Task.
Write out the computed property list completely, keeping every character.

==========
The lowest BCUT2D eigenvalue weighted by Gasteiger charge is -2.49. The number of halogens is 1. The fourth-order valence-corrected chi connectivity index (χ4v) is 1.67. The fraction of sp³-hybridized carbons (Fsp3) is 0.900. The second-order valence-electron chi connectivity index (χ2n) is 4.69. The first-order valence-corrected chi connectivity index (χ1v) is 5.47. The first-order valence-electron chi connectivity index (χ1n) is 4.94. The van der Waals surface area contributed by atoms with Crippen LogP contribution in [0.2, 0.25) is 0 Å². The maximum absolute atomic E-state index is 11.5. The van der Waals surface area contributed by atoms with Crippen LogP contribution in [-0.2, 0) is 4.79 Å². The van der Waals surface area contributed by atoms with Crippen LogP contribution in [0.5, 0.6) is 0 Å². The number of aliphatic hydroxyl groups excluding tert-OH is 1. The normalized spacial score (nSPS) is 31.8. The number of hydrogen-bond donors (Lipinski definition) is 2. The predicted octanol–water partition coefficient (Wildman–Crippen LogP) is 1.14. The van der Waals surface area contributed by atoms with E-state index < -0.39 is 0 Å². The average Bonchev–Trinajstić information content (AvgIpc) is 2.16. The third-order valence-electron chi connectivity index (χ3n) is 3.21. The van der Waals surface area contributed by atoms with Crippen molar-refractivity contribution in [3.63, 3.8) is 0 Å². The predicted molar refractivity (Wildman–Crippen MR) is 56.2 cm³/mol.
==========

The lowest BCUT2D eigenvalue weighted by Gasteiger charge is -2.49. The number of halogens is 1. The fourth-order valence-corrected chi connectivity index (χ4v) is 1.67. The fraction of sp³-hybridized carbons (Fsp3) is 0.900. The second-order valence-electron chi connectivity index (χ2n) is 4.69. The first-order valence-corrected chi connectivity index (χ1v) is 5.47. The first-order valence-electron chi connectivity index (χ1n) is 4.94. The van der Waals surface area contributed by atoms with Crippen LogP contribution in [0.2, 0.25) is 0 Å². The maximum absolute atomic E-state index is 11.5. The van der Waals surface area contributed by atoms with Crippen LogP contribution in [-0.2, 0) is 4.79 Å². The van der Waals surface area contributed by atoms with Crippen LogP contribution in [0.5, 0.6) is 0 Å². The number of aliphatic hydroxyl groups excluding tert-OH is 1. The normalized spacial score (nSPS) is 31.8. The number of hydrogen-bond donors (Lipinski definition) is 2. The predicted octanol–water partition coefficient (Wildman–Crippen LogP) is 1.14. The van der Waals surface area contributed by atoms with E-state index < -0.39 is 0 Å². The average Bonchev–Trinajstić information content (AvgIpc) is 2.16. The third-order valence-electron chi connectivity index (χ3n) is 3.21. The van der Waals surface area contributed by atoms with Crippen molar-refractivity contribution in [3.63, 3.8) is 0 Å². The predicted molar refractivity (Wildman–Crippen MR) is 56.2 cm³/mol.